Minnesota's oldest stories, etched in stone
"Jeffers Petroglyphs is where Minnesota's recorded history began," writes nominator Tom Sanders, Jeffers Petroglyphs Historic Site manager for the Minnesota Historical Society. There are more than 2,000 petroglyphs, or rock carvings, made between 5,000 and 250 years ago, on a 150-by-1,000-foot expanse of quartzite in Cottonwood County, in the southwestern part of the state.
The carvings "represent the prayers of people seeking spiritual guidance and record their parables and historic events," Sanders continues. They document the perseverance of the people, including the Cheyenne, Dakota, Arapaho, Otoe, and Iowa, who thrived on this prairie for thousands of years because of their deep understanding and intimate relationship with their physical and spiritual world."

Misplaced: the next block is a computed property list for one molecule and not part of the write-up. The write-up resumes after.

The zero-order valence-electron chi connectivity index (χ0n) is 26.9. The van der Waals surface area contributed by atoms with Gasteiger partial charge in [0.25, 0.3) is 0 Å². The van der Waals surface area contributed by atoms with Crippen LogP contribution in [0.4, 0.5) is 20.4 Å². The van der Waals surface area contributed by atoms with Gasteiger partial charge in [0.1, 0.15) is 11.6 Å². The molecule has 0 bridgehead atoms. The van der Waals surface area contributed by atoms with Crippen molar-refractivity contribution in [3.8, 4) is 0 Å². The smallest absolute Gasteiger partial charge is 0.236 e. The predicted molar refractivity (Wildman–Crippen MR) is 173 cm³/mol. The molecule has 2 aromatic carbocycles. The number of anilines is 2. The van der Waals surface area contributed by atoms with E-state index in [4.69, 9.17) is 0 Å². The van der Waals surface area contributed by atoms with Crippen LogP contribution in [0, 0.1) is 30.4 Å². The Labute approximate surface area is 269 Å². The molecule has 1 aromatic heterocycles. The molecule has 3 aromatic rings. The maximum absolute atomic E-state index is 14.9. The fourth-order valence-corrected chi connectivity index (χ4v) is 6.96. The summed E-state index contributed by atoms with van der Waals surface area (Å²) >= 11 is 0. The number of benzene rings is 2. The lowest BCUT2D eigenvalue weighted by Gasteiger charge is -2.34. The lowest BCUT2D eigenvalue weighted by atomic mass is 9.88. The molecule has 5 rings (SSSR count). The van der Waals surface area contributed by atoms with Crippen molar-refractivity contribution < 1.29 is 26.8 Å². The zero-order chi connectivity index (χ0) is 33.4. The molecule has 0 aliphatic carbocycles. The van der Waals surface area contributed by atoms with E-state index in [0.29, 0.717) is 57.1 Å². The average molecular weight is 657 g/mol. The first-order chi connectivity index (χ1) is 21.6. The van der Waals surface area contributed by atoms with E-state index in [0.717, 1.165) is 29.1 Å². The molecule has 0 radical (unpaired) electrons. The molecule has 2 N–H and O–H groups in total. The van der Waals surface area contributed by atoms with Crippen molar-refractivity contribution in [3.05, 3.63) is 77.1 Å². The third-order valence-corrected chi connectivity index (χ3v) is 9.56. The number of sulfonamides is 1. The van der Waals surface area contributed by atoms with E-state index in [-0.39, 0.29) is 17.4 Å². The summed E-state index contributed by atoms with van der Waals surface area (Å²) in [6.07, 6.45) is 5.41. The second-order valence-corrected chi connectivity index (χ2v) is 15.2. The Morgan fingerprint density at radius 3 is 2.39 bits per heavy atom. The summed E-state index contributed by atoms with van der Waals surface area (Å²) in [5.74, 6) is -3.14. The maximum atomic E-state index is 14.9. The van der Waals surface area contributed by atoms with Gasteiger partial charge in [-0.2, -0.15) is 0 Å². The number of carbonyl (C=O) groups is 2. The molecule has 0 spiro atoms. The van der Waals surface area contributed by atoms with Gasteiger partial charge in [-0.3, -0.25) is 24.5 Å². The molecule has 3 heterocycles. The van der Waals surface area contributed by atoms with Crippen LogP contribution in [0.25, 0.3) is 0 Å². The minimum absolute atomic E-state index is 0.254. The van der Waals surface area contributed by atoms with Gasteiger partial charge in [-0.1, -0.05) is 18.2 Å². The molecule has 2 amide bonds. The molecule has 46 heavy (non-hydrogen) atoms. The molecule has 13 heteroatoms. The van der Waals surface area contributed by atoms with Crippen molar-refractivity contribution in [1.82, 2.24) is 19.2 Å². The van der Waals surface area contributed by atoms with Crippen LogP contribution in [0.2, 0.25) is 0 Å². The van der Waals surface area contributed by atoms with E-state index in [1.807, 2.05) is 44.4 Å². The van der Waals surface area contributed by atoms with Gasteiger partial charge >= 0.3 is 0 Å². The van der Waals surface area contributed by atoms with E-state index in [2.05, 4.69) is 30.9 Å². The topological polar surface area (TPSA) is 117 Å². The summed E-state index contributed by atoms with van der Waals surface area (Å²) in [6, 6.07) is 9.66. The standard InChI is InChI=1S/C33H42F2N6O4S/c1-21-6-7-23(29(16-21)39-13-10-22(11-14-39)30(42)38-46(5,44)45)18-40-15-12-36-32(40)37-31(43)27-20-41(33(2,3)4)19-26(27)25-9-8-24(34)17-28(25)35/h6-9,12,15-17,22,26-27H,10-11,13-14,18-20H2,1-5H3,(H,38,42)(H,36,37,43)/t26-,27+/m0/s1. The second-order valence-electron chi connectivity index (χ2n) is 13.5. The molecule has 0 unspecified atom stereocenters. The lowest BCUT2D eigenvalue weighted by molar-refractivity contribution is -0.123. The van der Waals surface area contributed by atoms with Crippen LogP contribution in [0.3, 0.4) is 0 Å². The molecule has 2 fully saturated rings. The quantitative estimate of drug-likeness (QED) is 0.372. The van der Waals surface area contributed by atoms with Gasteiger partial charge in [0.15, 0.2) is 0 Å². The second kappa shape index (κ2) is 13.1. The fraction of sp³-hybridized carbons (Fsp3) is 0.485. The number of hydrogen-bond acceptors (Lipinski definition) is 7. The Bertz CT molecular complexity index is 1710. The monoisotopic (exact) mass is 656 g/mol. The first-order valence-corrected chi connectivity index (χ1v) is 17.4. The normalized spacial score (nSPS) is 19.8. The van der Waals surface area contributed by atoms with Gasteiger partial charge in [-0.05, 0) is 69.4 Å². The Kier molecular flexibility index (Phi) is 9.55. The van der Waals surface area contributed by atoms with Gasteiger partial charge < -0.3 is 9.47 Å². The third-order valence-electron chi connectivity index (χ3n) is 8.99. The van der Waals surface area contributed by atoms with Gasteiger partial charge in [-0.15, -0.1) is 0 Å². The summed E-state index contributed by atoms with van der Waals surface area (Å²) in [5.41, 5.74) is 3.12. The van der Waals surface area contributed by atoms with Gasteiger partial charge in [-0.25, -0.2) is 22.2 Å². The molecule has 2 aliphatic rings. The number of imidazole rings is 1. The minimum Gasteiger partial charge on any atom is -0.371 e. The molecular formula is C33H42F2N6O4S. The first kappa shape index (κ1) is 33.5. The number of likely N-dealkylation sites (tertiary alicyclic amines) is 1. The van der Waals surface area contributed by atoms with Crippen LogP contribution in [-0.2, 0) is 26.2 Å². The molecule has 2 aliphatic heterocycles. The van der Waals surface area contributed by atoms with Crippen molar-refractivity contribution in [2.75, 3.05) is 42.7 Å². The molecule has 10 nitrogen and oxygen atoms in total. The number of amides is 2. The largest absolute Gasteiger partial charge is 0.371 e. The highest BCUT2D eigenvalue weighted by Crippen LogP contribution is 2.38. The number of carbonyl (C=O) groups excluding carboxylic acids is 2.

Some of the symbols carved at Jeffers depict weapons, such as an atlatl, a hand-held tool that was used by hunters to propel a spear. There are also images of spear tips used by hunters, as well as a range of symbols from thunderbirds to dragonflies, turtles to buffalos. Why were the carvings made? No one is completely certain, but it's likely that they were used to record events and to accompany prayers and ceremonies.
"Today American Indians visit and pray at this sacred place. In fact, Jeffers Petroglyphs may be one of the oldest continually used sacred sites in the world. It provides a rare and profound experience for non-Indians seeking to understand American Indian culture and history."
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